who's in the kitchen

Time to let go! Cleaning house, baking frittata


Sorry for being MIA recently. Aside from having the flu and bronchitis, I had lots going on. My son, daughter-in-law, adorable 2-year-old granddaughter and their English cocker spaniel are moving in with us for a short time, while they shop for a house. They lived in an apartment in the city; their lease was up but they hadn’t found a house yet.

Although it’s only going to be short-term, I wanted them to feel as comfortable as possible. They would be sleeping in Jeremy’s childhood room which has its own bathroom and Arielle, my granddaughter, would be sleeping in what was once my mother-in-law’s room and later my mom’s room. Unfortunately, when I had a flood in my study, that room became a storage room for every book, album and anything that was not furniture in the flooded room.

Already there, before the flood, was everyone’s stuff that they didn’t quite need but didn’t want to throw out. So I had my work cut out for me.

There were boxes of old schoolbooks from the kids, each of them telling me to just throw it out. Problem was that I was nervous that I’d be throwing something out that was sentimental so I opened each box and begin the task of going through every last thing inside and it was a good thing I did because although 95 percent of the items were definitely meant to be thrown out, the other five percent were priceless childhood momentos.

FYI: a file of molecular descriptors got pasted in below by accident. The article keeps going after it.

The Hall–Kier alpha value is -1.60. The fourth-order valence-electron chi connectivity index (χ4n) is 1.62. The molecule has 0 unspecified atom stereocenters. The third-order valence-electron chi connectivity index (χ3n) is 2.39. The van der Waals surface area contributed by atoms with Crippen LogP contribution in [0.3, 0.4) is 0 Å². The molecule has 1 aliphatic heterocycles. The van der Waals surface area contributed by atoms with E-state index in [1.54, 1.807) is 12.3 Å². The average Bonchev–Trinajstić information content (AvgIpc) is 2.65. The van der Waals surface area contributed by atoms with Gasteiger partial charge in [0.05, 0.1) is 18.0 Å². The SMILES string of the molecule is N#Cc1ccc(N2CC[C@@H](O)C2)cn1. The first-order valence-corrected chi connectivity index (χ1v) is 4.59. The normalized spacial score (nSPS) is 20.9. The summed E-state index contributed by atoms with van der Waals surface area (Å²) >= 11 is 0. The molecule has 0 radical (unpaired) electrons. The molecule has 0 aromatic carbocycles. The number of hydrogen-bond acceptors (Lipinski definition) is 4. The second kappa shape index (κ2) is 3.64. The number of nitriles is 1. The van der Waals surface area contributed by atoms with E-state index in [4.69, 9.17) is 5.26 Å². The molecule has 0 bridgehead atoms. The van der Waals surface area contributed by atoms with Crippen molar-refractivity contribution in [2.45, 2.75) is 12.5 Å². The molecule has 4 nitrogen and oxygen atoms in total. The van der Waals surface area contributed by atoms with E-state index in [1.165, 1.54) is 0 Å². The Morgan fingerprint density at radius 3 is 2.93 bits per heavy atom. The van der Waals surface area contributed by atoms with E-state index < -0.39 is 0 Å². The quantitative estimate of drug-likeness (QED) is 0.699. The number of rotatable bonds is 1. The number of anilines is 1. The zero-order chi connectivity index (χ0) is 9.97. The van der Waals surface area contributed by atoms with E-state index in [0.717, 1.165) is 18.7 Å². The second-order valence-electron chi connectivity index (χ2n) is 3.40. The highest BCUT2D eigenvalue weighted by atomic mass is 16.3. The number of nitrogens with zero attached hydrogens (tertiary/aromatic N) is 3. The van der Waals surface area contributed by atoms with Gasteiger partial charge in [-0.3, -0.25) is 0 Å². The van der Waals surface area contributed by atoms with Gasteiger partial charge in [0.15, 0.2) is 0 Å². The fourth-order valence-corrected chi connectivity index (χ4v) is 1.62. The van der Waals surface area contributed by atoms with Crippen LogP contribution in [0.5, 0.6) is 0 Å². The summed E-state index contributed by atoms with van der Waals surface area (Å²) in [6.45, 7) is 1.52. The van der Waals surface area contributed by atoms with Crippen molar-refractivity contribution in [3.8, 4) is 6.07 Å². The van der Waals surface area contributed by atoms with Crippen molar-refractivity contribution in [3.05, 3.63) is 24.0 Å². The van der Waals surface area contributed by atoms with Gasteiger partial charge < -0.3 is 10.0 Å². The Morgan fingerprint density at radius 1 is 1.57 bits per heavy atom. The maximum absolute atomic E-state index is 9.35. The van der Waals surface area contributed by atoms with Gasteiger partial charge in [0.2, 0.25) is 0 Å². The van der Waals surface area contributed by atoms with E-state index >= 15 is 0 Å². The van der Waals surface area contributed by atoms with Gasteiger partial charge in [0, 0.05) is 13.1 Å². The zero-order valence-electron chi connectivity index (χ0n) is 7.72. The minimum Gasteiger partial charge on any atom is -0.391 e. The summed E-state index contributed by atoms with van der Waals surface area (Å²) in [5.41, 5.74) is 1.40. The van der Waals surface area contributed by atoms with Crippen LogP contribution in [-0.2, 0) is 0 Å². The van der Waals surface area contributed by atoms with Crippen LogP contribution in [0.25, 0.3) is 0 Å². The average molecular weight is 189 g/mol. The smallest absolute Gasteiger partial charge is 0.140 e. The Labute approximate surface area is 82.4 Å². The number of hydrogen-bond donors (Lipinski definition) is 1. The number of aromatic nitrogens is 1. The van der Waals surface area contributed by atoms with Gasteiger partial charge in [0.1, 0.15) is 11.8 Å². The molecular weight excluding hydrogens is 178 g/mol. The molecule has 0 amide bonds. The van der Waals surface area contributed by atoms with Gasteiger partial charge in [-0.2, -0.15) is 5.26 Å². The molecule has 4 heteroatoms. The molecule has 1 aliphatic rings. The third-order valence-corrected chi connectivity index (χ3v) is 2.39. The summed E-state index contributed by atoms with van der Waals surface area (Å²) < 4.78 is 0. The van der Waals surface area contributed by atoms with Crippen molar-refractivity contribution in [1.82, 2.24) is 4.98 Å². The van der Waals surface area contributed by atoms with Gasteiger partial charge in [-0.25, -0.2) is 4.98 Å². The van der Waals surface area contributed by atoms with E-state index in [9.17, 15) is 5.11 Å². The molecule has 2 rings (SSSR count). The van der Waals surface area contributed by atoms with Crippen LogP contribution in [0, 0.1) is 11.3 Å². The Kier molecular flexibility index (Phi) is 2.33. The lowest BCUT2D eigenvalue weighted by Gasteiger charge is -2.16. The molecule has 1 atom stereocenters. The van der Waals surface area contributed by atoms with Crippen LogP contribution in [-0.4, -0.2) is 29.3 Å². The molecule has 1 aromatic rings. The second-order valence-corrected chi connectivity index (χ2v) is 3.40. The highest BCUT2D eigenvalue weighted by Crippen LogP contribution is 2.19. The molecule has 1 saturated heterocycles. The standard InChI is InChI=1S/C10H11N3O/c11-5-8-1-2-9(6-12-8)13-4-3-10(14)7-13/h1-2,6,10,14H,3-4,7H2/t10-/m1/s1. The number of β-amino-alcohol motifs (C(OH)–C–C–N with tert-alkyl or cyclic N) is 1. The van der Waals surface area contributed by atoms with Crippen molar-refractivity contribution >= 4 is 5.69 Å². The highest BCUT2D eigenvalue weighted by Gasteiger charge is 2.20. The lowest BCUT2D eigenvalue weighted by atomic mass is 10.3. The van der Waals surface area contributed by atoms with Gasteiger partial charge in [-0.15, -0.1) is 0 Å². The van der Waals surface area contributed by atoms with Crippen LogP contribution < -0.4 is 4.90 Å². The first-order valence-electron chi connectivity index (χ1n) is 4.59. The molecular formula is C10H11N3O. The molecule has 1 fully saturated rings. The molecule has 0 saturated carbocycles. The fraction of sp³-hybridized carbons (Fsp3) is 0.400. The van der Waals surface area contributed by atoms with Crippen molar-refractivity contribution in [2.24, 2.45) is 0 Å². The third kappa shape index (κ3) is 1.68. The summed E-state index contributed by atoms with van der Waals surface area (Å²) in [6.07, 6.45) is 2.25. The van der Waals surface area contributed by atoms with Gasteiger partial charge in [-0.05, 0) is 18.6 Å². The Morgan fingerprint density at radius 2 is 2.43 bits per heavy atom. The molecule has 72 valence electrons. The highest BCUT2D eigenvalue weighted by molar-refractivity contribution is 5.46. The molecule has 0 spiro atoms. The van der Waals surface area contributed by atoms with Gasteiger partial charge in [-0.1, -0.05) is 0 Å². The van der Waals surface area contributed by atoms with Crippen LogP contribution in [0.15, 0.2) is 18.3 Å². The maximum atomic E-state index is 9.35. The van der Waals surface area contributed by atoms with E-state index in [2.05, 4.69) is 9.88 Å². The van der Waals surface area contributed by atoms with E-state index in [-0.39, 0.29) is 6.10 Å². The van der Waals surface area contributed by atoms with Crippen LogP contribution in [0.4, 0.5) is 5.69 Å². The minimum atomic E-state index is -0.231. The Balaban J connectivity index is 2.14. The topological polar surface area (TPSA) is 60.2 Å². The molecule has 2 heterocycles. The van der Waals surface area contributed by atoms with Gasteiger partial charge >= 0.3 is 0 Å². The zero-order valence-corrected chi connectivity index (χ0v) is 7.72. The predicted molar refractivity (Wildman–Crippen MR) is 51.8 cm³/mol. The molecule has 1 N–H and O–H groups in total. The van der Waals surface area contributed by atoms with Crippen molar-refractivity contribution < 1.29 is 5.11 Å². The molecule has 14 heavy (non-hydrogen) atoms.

Then there were all the wires, cords and phone chargers. I had no idea what they each belonged to. I should probably throw them out. I thought, but what if right after I throw it out I realize that it actually belonged to something that we now cannot use without it. There were two voices in my head. One said, “These things have been in this room for five years, if it hasn’t been missed till now you can throw it out.” The other voice said, “You do know, that as soon as you throw it out, within a week you’re going to find the item that it was connected to and you’ll be sorry.”

Then came the old video games; I’d have to wait till I ask my kids about those. And all the sports jerseys my kids have worn through the years as well as the jerseys for the teams they played on. Those are definitely keepers, along with all the concert shirts and band shirts, with an emphasis on The Boss and the Beatles. Another thing on the save list were preschool artwork, book reports from lower elementary school (some of those were hysterical) and all their homemade cards and those that were bought for me as well. Wow what a trip down memory lane that was. That one box took me hours to go through.

Finally that room was ready, and I was off to Jeremy’s room. He had cleaned out his closets when he left for college and then again when he got married. He told me I could give away the rest. I brought some large bags to the room intended to just bag any clothes that were left and donate them. Of course the first thing I picked up was his custom-made team bowling shirt from HAFTR HS. I couldn’t throw that away. That meant I had to go through everything to make sure I didn’t throw away anything important.

Since Jerry and I both have very large closets with lots of hanging space and tons of shelving, I decided I would make room in my closet. I guess this was a good idea because my closet needed some cleaning as well.